[Humanist] 23.322 claiming interdisciplinarity

Humanist Discussion Group willard.mccarty at mccarty.org.uk
Sun Sep 27 08:50:17 CEST 2009


                 Humanist Discussion Group, Vol. 23, No. 322.
         Centre for Computing in the Humanities, King's College London
                       www.digitalhumanities.org/humanist
                Submit to: humanist at lists.digitalhumanities.org

  [1]   From:    Gerry Coulter <gcoulter at ubishops.ca>                       (8)
        Subject: RE: [Humanist] 23.320 claiming interdisciplinarity

  [2]   From:    Sterling Fluharty <phdinhistory at gmail.com>               (162)
        Subject: Re: [Humanist] 23.320 claiming interdisciplinarity


--[1]------------------------------------------------------------------------
        Date: Sat, 26 Sep 2009 10:07:35 -0400
        From: Gerry Coulter <gcoulter at ubishops.ca>
        Subject: RE: [Humanist] 23.320 claiming interdisciplinarity

Re:  claiming interdisciplinarity

It has always been an odd and somewhat useless term as most if not all research is driven by questions which may be claimed by many disciplines. "Discipline" now there's an interesting word to describe academe. Perhaps, given the police-like qualities of many who like the concept "discipline(s)" we may come to look upon "interdisciplinary" as a kind of academic INTERPOL

--[2]------------------------------------------------------------------------
        Date: Sat, 26 Sep 2009 08:40:27 -0600
        From: Sterling Fluharty <phdinhistory at gmail.com>
        Subject: Re: [Humanist] 23.320 claiming interdisciplinarity
        In-Reply-To: <20090926074706.10CB33B0D4 at woodward.joyent.us>


Willard,

This article provides a useful interview, particularly the section titled
"Barriers":

http://en.wikipedia.org/wiki/Interdisciplinarity

What appears below are my own thoughts mixed in with what you will find in
the above link.

I agree that a lot of scholars claim their work is interdisciplinary, often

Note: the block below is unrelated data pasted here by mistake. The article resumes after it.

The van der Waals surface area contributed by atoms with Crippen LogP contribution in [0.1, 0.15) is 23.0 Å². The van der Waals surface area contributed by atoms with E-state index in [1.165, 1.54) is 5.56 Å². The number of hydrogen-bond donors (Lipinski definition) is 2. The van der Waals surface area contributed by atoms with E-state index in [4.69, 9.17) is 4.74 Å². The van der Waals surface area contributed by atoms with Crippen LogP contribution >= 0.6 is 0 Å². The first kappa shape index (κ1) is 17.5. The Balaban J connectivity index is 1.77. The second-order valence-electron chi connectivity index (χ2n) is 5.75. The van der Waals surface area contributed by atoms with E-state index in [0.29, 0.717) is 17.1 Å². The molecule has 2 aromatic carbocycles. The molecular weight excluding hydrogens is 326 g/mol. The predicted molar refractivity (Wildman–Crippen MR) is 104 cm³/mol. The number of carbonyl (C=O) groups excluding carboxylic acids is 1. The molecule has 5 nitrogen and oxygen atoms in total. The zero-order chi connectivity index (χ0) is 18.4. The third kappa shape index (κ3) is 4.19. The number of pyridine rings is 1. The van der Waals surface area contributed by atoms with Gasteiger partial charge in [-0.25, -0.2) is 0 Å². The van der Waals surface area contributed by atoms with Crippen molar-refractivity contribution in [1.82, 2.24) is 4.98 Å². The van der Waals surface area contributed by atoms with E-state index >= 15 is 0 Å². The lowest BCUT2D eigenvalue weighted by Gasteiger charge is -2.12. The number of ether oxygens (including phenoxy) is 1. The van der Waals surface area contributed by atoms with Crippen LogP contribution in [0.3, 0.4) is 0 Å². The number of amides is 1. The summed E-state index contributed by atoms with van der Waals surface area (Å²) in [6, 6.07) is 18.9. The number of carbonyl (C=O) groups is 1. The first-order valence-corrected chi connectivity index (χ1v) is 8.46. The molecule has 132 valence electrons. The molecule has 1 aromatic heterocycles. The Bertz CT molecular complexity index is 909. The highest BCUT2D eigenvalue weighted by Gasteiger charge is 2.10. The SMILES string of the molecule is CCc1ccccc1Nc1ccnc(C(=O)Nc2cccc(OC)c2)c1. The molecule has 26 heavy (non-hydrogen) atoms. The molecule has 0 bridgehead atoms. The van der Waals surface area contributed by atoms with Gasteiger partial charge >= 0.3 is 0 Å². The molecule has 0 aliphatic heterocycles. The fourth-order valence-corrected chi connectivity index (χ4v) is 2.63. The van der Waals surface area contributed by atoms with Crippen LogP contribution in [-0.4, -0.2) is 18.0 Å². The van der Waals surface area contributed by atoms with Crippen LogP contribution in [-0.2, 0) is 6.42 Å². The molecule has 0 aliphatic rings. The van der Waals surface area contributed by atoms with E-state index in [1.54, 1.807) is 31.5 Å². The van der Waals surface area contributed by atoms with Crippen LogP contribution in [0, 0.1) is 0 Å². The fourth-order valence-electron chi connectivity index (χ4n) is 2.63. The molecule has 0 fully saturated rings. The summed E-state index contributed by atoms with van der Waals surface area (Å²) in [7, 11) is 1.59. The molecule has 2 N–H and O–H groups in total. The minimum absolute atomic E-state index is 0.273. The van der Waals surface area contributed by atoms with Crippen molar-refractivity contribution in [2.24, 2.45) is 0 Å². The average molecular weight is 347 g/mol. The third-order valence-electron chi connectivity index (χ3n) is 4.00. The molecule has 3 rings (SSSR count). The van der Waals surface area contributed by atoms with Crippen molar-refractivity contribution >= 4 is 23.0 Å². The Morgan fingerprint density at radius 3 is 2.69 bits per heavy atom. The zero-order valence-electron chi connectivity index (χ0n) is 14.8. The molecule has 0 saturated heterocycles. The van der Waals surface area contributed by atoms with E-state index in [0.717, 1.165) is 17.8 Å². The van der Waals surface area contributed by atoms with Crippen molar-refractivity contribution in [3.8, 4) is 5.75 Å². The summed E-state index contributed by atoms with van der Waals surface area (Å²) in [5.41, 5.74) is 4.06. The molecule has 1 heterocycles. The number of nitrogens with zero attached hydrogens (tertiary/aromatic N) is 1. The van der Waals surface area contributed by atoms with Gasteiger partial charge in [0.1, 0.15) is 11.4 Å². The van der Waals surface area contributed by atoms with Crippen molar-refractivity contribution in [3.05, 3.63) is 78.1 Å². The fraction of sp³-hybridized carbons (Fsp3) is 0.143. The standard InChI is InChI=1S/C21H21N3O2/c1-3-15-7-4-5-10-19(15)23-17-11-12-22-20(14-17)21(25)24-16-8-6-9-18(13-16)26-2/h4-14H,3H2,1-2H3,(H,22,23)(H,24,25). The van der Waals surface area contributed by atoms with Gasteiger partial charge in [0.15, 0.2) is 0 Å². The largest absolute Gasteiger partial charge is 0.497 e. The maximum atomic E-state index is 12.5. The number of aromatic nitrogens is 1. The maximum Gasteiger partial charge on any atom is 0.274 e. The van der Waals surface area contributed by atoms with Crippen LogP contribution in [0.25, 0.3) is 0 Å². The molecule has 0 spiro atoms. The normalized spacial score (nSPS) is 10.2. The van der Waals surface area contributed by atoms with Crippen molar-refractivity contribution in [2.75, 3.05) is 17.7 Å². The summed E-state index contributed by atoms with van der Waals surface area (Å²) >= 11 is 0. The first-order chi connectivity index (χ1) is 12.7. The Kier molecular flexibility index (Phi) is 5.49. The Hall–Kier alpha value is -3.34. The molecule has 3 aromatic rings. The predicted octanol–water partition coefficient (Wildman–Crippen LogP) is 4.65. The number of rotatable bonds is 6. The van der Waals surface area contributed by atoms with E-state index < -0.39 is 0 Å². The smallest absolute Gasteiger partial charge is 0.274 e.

because they are trying to boost the status of their discipline and win the
favor of deans and other administrators who control the purse strings in
higher education.  More often than not this results in the kind of cosmetic
interdisciplinary work we are all familiar with, where scholars exploit a
few methods from closely-related discipline to improve their own scholarship
and serve the interests of their home discipline.  Unfortunately, some
observers fail to notice that serious interdisciplinary work does happen
when teams tackle some of the most complex human problems.  In those cases,
team members must be fluent in more than one discipline, able to translate
between disciplinary perspectives, and committed to creating new knowledge
that any one discipline on its own could produce.  The methodologies
developed within Bioinformatics stand out as a good example of this process
in recent history.

The unfortunate truth is that traditional disciplines frequently become
jealous when a certain sector of interdisciplinary work begins to outstrip
the birthing disciplines in terms of producing valuable knowledge and
cutting edge research.  Particularly during times of recession, the
traditional disciplines will claim they deserve the majority of available
funding because of the numbers of students taking their courses and
therefore they lobby for funding cuts in interdisciplinary programs.  Some
interdisciplinary fields survive this competition by carving out a
nonthreatening existence on the margins of the existing disciplines.
Others, like Bioinformatics and Neuroscience, succeed at navigating the
politics of higher education and become new disciplines so that they can
control funding and faculty appointments.

What remains to be seen is what path the digital humanities will take.  Will
our appropriation of methodologies from other disciplines facilitate work
that is interdisciplinary in name only?  Will some digital humanists obtain
an additional degree in computer science and join truly interdisciplinary
teams?  At what point will traditional humanists feel threatened by the new
methodologies and new kinds of knowledge coming out of the best work in the
digital humanities?  Now that the digital humanities have their own office
in the NEH, how long will it take for traditional humanists to become
jealous of their success?  Will traditional humanists reassert themselves,
for the sake of protecting department budgets that serve student needs, and
oppose increased funding for work in the digital humanities?  And if the
history of higher education offers any prediction of what will happen, will
digital humanists be forced to form their own discipline?  Or will any
attempt at disciplinary genesis for the digital humanities fail because the
range of practitioners in the field represent vastly different home
disciplines, unlike in the above examples where scholars needed to bridge
the differences between only a couple of disciplines?

Best wishes,
Sterling Fluharty
University of New Mexico





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